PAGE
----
Friday, 24 October 2014

Slow for the mo

Not much happening fishing wise for me at the moment. I have however been invited to a day on the Tweed by a client next Tuesday. I don’t have much experience fly fishing on rivers of this stature so it will be hit or miss for me but I’m looking forward to the challenge. Following on from that it will be Loch Sunart in November. This has been my seasonal pattern over the last 10 years or so fishing for Spurs along with my fellow club members in what is usually a very wet but sociable weekend.

The flights and fishing have been booked for a few weeks now for our trip to the Ebro. Scott and I will be teaming up for a lure based assault on the predators swimming around the Caspe region where we will be fishing with Lee
The targets will be Wels catfish, Zander, Largemouth and Perch. I’ve no doubt Scott will winkle out a few other species on the trip and I wouldn’t expect anything else. The last email I had from Lee he mentioned that an angler with him had a 162 pound Wels on a lure. I’ve not had a Wels before so I’m looking forward to adding that to my own species tally. A week in the sunshine catching some nice fish would be just the ticket at the moment but it’s a long way off for the time being.


Monday, 13 October 2014

For auld times sake

After yesterday’s success I fancied more of the same today. The strengthening wind forced a change of location to a part of the coast that I’ve not fished for a while. I had spotted a track on Google maps that I know leads to stretch of beach that has the scattered parts of an old wreck just about in casting distance. You can actually see it in the satellite image if you know where to look. I’ve not been to this part of the beach before so I ended up having to reverse 1/4 of mile back along an increasingly overgrown and muddy track which was leading to nowhere other than getting pulled out by a tractor. I eventually got to my destination and worked my way along the beach casting and looking for any signs of activity. Two hours later I puffed my way back to the car fishless and headed for a spot that I used to do alright on about 12 years ago. I’ve only fished it a handful of times since but it was on my doorstep back then. I climbed down to the mark and took my backpack off and found the nice smooth rock I used to sit on and began fan casting the area. I cast my mind back, as you do, and it occurred to me that it’s still the place that I’ve caught the most Bass from in a tide, this was followed up by a similar result the next day. It never did produce as much on any other visit but was always good for a fish or two. I wondered if any of those fish were still swimming around and if they were they would be old and indeed, a fair size, you can but daydream. Just at that the rod jolted over and snapped me back reality.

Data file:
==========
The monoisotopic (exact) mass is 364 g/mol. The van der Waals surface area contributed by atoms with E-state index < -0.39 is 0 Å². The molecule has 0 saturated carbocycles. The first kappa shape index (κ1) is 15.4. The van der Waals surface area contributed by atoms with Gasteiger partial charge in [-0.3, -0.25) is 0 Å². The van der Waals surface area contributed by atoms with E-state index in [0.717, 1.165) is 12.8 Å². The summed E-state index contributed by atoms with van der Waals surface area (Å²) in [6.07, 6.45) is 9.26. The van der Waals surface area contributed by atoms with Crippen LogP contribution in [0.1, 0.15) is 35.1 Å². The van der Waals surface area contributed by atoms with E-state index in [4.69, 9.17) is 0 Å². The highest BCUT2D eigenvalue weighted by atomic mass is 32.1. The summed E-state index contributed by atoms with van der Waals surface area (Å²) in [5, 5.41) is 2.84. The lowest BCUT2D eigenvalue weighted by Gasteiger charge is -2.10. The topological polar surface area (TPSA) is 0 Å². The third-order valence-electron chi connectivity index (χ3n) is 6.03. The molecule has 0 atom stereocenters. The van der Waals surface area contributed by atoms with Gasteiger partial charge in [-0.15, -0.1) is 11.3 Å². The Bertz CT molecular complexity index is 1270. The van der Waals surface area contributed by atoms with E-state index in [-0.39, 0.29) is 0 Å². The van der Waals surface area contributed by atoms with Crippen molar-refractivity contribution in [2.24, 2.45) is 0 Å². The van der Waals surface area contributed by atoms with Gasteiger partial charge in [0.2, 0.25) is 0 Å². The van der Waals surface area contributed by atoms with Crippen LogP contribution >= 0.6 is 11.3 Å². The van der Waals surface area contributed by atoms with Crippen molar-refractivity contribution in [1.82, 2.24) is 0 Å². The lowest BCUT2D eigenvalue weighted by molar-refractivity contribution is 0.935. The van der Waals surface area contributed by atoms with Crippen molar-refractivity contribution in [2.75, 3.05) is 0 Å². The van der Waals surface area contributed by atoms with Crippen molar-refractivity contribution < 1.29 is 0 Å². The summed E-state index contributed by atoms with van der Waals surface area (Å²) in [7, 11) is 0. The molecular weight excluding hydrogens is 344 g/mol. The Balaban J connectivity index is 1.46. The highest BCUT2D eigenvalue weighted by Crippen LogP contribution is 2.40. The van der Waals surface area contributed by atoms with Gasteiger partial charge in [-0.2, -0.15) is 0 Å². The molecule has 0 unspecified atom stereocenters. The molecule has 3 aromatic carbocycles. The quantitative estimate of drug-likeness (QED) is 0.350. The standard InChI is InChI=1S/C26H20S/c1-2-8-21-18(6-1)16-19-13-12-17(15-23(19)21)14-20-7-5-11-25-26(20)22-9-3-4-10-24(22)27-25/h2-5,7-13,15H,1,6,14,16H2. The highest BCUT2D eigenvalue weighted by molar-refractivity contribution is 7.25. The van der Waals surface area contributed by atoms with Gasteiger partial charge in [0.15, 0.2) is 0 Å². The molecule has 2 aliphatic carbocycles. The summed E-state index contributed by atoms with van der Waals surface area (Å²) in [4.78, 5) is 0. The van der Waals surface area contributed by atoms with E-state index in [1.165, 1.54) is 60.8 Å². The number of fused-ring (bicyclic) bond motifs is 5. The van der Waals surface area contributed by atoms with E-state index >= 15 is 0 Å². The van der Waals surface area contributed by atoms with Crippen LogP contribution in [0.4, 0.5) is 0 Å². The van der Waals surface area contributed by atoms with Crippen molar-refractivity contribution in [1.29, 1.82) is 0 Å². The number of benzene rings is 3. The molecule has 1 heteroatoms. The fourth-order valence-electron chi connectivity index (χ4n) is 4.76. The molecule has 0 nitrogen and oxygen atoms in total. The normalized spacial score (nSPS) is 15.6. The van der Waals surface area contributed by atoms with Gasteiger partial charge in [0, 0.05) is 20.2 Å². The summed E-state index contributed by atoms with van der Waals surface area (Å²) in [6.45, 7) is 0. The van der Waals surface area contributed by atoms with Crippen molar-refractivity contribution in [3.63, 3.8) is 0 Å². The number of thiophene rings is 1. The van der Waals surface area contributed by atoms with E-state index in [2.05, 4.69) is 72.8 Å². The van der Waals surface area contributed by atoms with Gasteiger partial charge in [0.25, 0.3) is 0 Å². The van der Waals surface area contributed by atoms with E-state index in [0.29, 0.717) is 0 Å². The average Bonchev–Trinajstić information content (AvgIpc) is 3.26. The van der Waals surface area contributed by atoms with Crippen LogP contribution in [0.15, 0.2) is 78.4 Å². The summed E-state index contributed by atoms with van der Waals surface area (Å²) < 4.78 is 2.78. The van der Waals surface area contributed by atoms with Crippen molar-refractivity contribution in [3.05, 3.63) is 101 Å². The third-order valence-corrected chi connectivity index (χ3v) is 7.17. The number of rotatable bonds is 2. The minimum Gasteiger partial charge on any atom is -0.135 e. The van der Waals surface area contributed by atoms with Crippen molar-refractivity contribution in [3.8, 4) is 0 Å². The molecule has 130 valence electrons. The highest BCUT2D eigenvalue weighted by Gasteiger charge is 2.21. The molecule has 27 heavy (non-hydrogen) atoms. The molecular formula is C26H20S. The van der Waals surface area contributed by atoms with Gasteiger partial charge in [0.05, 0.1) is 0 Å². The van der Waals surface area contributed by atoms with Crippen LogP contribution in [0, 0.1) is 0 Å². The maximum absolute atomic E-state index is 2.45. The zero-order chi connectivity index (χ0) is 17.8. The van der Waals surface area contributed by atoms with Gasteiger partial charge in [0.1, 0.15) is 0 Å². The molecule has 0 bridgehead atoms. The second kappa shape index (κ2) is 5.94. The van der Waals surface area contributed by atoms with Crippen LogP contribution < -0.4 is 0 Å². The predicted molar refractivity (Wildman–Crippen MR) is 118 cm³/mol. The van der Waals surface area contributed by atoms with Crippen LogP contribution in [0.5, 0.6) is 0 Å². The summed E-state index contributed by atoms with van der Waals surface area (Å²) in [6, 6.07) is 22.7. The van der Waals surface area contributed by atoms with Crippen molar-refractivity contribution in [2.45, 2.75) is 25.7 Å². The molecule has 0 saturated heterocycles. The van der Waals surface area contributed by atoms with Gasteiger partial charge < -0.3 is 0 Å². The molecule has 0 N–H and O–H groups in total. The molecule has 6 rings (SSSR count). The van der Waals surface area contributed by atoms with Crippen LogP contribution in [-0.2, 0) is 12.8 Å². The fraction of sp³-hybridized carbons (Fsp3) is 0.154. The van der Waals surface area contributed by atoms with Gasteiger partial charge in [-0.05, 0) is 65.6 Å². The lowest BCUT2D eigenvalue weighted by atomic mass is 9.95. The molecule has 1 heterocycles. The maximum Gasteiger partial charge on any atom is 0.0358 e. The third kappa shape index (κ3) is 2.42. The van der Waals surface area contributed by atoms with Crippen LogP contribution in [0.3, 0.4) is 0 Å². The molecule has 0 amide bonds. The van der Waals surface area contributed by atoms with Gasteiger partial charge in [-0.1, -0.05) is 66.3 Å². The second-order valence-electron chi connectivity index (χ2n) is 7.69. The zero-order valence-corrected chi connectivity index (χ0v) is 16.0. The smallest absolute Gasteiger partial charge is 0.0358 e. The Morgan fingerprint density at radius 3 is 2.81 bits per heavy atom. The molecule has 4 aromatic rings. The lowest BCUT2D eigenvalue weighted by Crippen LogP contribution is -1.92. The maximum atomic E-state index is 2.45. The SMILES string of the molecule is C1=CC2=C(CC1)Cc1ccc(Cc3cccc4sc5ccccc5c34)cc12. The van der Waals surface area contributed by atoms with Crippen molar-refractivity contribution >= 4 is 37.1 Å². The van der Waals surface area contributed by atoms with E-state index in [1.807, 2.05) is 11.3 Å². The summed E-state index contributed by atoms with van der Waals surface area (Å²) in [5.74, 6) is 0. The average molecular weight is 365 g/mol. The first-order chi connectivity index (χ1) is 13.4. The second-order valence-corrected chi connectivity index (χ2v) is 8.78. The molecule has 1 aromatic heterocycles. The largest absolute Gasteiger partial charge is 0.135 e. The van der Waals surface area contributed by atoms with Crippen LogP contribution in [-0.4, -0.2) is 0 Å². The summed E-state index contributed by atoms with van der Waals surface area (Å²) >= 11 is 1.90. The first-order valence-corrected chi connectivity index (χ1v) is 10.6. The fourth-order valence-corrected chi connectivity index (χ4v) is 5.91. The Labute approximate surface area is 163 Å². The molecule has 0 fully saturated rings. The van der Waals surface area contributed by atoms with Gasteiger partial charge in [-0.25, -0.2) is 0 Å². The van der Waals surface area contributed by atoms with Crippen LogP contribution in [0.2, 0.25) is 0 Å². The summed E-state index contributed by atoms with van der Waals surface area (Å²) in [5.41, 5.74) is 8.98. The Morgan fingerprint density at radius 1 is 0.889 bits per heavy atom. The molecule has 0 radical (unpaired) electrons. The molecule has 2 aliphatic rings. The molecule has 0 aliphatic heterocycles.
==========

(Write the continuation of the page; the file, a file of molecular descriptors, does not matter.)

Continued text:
I checked my watch after putting the Bass back, right on the money, same stage of the tide and as it happens exactly at the same part of the rock point that 90% of the fish hit the lure. It seems some things never change.  Anyway that was it, a snag and a lost lure brought my session to a close two hours later, but at least it wasn’t a blank.

Time for a few more before the sun sets on my Bass season. I’m hoping for decent weather on the run up to the next set of tides.

Sunday, 12 October 2014

Grip'n & Grinning

I’ve been needing a fix for a while now having been busy with work and other commitments over the weekends recently. I snapped my 9ft HPR in the garage door in what was a bizarre accident mid-week, third tip in three years. Having never broken a rod in my life before I got this rod makes it an unwelcome PB, correction PW. If I didn’t rate the rod as much I would move on but it will be off to Century yet again next week. I stepped on to the beach today with a £29 8ft replacement, the Rovex lure Quad travel rod.  I used it in Aruba back in May while on honeymoon, really great little rod for the money, certainly for hard lures and things like SG eels anyway.

It was a pleasure to be back fishing again on a glorious October morning where I joined the otters and seals looking for their fix as well.

I positioned myself low and well back from the point where the tide was pushing past and made a few casts up-tide thinking that a Bass might be sitting behind the point of rock just out of the flow. This worked and I had two fish in 30 mins exactly where I thought they might be with both takes coming within inches of each other.

 It rarely pays to take route “A” and put yourself right on a point of rock such as this and when I fish alone I’ve got the luxury of knowing this and making the most of it.

I moved up the rock later on as the depth increased having dropped a fish in the same spot as the other two. I got another fish just as I should have been exiting the mark as I was about to get cut off. The Evo eel was barely visible as the fish had wolfed it right down, thankfully no blood and the fish went back.

 I walked for as far as the cliffs would let me and caught another fish and had one tag me almost at the end of the retrieve leaving a considerable foot print in the water. I only had the faintest of contact with it but the by looks of the displacement of water it might have been a decent fish. The tide was well up by now and I was bumping a few rocks which were now being covered and I lost an SG eel, when this fish hit I thought it was rock, it was nice to be proved to be wrong.
The sun was warm, I found a nice slopping rock and set myself down for a bit, this turned into a 45 minute kip. I made my way back along the rocks stopping here and there for a few casts but I was ready for home. The weather is about to change but I might try again on Monday; days like today will be few and far between in the months ahead.